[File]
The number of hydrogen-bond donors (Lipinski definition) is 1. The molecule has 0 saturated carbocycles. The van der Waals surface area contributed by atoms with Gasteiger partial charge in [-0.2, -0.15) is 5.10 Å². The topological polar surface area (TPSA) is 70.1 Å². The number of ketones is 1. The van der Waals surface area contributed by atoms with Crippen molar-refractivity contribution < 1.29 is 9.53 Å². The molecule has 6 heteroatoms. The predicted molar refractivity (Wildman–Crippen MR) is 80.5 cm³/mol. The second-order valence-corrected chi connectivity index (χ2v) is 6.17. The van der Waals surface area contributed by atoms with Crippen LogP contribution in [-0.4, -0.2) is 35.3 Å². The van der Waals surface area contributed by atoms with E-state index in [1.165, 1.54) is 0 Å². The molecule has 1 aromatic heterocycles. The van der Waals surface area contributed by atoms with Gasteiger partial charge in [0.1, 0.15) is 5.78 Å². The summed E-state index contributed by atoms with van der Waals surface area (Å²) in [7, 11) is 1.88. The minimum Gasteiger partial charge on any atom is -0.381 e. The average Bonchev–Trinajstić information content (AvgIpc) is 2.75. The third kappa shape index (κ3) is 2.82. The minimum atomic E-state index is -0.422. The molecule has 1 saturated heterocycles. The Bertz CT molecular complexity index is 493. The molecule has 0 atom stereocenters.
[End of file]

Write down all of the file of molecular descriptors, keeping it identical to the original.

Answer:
The number of hydrogen-bond donors (Lipinski definition) is 1. The molecule has 0 saturated carbocycles. The van der Waals surface area contributed by atoms with Gasteiger partial charge in [-0.2, -0.15) is 5.10 Å². The topological polar surface area (TPSA) is 70.1 Å². The number of ketones is 1. The van der Waals surface area contributed by atoms with Crippen molar-refractivity contribution < 1.29 is 9.53 Å². The molecule has 6 heteroatoms. The predicted molar refractivity (Wildman–Crippen MR) is 80.5 cm³/mol. The second-order valence-corrected chi connectivity index (χ2v) is 6.17. The van der Waals surface area contributed by atoms with Crippen LogP contribution in [-0.4, -0.2) is 35.3 Å². The van der Waals surface area contributed by atoms with E-state index in [1.165, 1.54) is 0 Å². The molecule has 1 aromatic heterocycles. The van der Waals surface area contributed by atoms with Gasteiger partial charge in [0.1, 0.15) is 5.78 Å². The summed E-state index contributed by atoms with van der Waals surface area (Å²) in [7, 11) is 1.88. The minimum Gasteiger partial charge on any atom is -0.381 e. The average Bonchev–Trinajstić information content (AvgIpc) is 2.75. The third kappa shape index (κ3) is 2.82. The minimum atomic E-state index is -0.422. The molecule has 1 saturated heterocycles. The Bertz CT molecular complexity index is 493. The molecule has 0 atom stereocenters.